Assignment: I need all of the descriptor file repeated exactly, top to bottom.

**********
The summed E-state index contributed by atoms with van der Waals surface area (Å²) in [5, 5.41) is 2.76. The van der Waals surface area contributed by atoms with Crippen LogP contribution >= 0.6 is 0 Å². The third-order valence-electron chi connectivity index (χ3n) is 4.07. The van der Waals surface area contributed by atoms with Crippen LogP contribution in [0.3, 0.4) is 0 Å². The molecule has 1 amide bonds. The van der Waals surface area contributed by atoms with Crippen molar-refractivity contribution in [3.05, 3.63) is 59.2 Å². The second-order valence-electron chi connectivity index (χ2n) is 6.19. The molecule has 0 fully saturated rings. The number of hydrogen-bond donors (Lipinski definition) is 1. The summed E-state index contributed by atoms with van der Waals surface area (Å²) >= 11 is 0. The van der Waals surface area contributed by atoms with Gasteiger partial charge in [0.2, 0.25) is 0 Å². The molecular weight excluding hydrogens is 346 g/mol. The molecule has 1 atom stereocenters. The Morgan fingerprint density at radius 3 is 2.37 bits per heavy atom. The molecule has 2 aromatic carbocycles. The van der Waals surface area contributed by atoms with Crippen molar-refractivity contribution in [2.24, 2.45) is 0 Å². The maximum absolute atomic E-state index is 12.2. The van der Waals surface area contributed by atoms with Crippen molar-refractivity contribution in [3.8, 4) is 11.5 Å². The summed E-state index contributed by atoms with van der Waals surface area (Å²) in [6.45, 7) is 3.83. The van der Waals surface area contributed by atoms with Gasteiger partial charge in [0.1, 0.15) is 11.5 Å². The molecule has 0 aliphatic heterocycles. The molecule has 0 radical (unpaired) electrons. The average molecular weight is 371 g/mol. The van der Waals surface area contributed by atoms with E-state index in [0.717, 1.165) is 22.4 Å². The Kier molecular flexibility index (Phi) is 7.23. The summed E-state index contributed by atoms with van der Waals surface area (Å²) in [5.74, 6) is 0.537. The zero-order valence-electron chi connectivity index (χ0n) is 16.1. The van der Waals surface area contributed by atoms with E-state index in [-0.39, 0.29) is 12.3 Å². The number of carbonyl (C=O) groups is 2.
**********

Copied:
The summed E-state index contributed by atoms with van der Waals surface area (Å²) in [5, 5.41) is 2.76. The van der Waals surface area contributed by atoms with Crippen LogP contribution >= 0.6 is 0 Å². The third-order valence-electron chi connectivity index (χ3n) is 4.07. The van der Waals surface area contributed by atoms with Crippen LogP contribution in [0.3, 0.4) is 0 Å². The molecule has 1 amide bonds. The van der Waals surface area contributed by atoms with Crippen molar-refractivity contribution in [3.05, 3.63) is 59.2 Å². The second-order valence-electron chi connectivity index (χ2n) is 6.19. The molecule has 0 fully saturated rings. The number of hydrogen-bond donors (Lipinski definition) is 1. The summed E-state index contributed by atoms with van der Waals surface area (Å²) >= 11 is 0. The van der Waals surface area contributed by atoms with Gasteiger partial charge in [0.2, 0.25) is 0 Å². The molecular weight excluding hydrogens is 346 g/mol. The molecule has 1 atom stereocenters. The Morgan fingerprint density at radius 3 is 2.37 bits per heavy atom. The molecule has 2 aromatic carbocycles. The van der Waals surface area contributed by atoms with Crippen molar-refractivity contribution in [2.24, 2.45) is 0 Å². The maximum absolute atomic E-state index is 12.2. The van der Waals surface area contributed by atoms with Crippen molar-refractivity contribution in [3.8, 4) is 11.5 Å². The summed E-state index contributed by atoms with van der Waals surface area (Å²) in [6.45, 7) is 3.83. The van der Waals surface area contributed by atoms with Gasteiger partial charge in [0.1, 0.15) is 11.5 Å². The molecule has 0 aliphatic heterocycles. The molecule has 0 radical (unpaired) electrons. The average molecular weight is 371 g/mol. The van der Waals surface area contributed by atoms with E-state index in [0.717, 1.165) is 22.4 Å². The Kier molecular flexibility index (Phi) is 7.23. The summed E-state index contributed by atoms with van der Waals surface area (Å²) in [5.74, 6) is 0.537. The zero-order valence-electron chi connectivity index (χ0n) is 16.1. The van der Waals surface area contributed by atoms with E-state index in [-0.39, 0.29) is 12.3 Å². The number of carbonyl (C=O) groups is 2.